The Mediterranean diet was named the healthiest diet by US News & World Report for the sixth year in a row.
For nutrition experts like Melissa Keeney, RD, Hartford HealthCare, it came as no surprise.
“The Mediterranean diet is linked to a lower risk of cardiovascular disease, stroke, heart failure, cancer, and type 2 diabetes. Evidence also suggests that it may improve gut health and cognitive function,” he notes.
But what is it about the Mediterranean style of eating that is so good for us?
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The Mediterranean diet in a nutshell
Named after the region of the world where people combined healthier and more natural eating, the Mediterranean diet promotes foods rich in:
“The diet also encourages moderate to high consumption of fish and shellfish, and low consumption of red meat and dairy,” Keeney explains. “Meals are more plant-based and fresh, and the lifestyle includes physical activity, both planned exercise and activities such as walking, climbing stairs, housework and gardening.”
No calorie counting required
One of the beauties of the Mediterranean diet, he says, is that it celebrates food, just the healthiest.
“When a diet is very restrictive or eliminates food groups, it is a red flag! This doesn’t eliminate major food groups and there’s no calorie or macronutrient counting required,” she says, adding, “It’s not an ‘all or nothing’ approach. You can incorporate foods from the Mediterranean diet into your current eating pattern.”
To make your eating pattern more Mediterranean, Keeney suggests:
- Add a handful of almonds or walnuts as a snack.
- Prepare a salad dressing with olive oil, lemon, and fresh black pepper.
- Eat fish twice a week.
- Try new grains like couscous, barley, or farro.
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Lots of ways to customize it
The Mediterranean diet can be further tailored to your ethnicity or personal choice, Keeney says.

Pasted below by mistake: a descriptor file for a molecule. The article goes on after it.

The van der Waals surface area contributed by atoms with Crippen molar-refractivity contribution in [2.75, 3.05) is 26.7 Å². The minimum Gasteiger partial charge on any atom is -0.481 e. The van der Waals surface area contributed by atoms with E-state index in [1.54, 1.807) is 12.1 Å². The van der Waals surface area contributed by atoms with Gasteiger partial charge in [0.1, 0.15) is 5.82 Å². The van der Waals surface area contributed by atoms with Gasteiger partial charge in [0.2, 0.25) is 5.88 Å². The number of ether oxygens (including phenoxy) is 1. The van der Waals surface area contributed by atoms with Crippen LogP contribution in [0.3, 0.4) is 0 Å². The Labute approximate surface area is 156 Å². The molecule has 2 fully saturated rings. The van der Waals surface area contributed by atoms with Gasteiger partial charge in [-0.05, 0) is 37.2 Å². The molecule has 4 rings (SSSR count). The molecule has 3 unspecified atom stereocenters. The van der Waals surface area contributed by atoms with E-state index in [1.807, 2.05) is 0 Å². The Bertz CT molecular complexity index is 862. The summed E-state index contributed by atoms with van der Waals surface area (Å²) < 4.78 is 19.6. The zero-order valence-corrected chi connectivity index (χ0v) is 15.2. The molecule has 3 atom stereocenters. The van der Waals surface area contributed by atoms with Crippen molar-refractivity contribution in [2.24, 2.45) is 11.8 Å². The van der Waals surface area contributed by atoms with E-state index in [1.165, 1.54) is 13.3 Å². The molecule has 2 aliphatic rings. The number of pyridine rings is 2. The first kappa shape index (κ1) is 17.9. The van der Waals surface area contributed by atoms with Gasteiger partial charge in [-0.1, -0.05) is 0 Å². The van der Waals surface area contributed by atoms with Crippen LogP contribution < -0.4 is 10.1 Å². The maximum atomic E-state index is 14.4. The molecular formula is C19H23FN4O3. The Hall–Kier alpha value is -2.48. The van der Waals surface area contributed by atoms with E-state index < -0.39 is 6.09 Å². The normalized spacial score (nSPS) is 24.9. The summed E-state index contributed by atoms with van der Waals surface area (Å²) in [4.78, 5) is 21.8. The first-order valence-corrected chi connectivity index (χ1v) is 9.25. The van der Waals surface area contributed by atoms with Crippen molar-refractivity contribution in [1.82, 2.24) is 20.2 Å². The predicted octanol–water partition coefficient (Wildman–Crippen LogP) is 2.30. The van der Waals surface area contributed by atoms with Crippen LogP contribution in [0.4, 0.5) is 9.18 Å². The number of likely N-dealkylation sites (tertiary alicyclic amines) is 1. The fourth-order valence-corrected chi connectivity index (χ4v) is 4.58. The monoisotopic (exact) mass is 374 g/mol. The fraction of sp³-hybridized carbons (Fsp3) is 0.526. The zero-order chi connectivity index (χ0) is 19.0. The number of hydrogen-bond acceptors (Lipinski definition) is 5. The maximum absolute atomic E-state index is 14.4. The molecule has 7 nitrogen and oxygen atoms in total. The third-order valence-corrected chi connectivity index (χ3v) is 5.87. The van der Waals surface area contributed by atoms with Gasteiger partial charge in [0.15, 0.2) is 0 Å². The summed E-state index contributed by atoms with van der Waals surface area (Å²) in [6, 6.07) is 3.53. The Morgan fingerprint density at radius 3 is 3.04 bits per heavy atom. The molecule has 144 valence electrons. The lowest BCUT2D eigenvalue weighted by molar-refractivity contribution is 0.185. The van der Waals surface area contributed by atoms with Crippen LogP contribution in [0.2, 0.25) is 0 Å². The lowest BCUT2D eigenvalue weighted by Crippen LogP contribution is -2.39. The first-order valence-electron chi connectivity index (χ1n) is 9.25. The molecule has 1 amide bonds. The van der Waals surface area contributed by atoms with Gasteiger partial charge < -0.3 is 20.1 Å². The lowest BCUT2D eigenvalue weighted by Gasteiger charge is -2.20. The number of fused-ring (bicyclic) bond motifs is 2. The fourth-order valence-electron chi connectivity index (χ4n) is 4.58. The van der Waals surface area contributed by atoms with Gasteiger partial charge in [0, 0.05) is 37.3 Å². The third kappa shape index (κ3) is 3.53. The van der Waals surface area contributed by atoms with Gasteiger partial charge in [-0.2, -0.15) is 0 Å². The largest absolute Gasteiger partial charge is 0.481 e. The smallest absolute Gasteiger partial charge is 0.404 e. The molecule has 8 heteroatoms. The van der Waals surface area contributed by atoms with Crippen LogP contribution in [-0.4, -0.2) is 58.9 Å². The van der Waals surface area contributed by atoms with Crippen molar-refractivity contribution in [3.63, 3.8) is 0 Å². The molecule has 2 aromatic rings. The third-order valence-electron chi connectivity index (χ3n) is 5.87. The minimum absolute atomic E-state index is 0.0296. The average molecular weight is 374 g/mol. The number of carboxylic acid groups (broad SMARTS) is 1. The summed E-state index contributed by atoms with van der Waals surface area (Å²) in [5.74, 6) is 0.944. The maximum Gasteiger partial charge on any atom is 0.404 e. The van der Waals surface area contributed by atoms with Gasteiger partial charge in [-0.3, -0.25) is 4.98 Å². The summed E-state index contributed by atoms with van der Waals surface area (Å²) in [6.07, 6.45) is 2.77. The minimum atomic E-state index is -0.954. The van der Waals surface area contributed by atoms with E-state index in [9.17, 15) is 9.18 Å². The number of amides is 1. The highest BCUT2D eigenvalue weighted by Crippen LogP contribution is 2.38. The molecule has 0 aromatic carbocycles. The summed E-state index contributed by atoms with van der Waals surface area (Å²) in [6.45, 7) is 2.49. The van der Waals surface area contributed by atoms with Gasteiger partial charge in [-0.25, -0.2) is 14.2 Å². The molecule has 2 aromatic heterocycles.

“This diet, for example, encourages the consumption of chickpeas while, in Southeast Asia, lentils are promoted,” he says, noting that much more research has been done on the benefits of the Mediterranean diet. “In Latin America, meals are made with black and pinto beans. They are all nutritionally similar.”
Try to create nutritionally balanced dishes regardless of the type of food you enjoy. That includes: a carbohydrate, which is needed for energy; fat; protein; and fiber.
Ready to give it a try? Try this recipe.
Keeney shared this recipe to help you try Mediterranean-style food.
Orzo Pasta Salad with Roasted Chickpeas
- 4 cups low sodium vegetable broth
- 1 ½ cups of daggerboard
- 1 (15-ounce) can garbanzo beans (chickpeas), drained and rinsed
- ¼ cup red onion, finely chopped
- 1 ½ cups red grape tomatoes, halved
- 2 baby cucumbers, chopped
- 1 cup arugula
- ½ cup chopped fresh basil leaves
- ¼ cup chopped fresh mint leaves
- ¾ cup red wine vinaigrette, recipe below
- Garlic powder
- Salt and freshly ground black pepper
- Feta or Parmesan cheese (optional)
- Set oven to 425 degrees. Place chickpeas on a parchment covered baking sheet, toss with garlic powder and black pepper. Grill 20 to 30 minutes, flipping once, until chickpeas are crisp. For a faster salad, you can skip this step.
- Pour the broth into a large saucepan. Cover and bring to a boil over high heat. Add the orzo.
- Partially cover and cook until orzo is tender, stirring frequently, about 7 minutes. Drain orzo and transfer to a large wide bowl. Mix until slightly cool.
- When cool, toss orzo with chickpeas, tomatoes, onion, cucumber, arugula, basil, mint, and enough vinaigrette (see recipe below) to cover. Add cheese.
- Season with salt and pepper, and serve at room temperature.
Red Wine Vinaigrette
- ½ cup red wine vinegar
- ¼ cup fresh lemon juice
- 2 teaspoons of agave or honey
- ¾ teaspoon freshly ground black pepper
- 1 cup of extra virgin olive oil
Whisk together the vinegar, lemon juice, agave/honey, and pepper.
Recipe based on an orzo pasta salad by Giada De Laurentiis.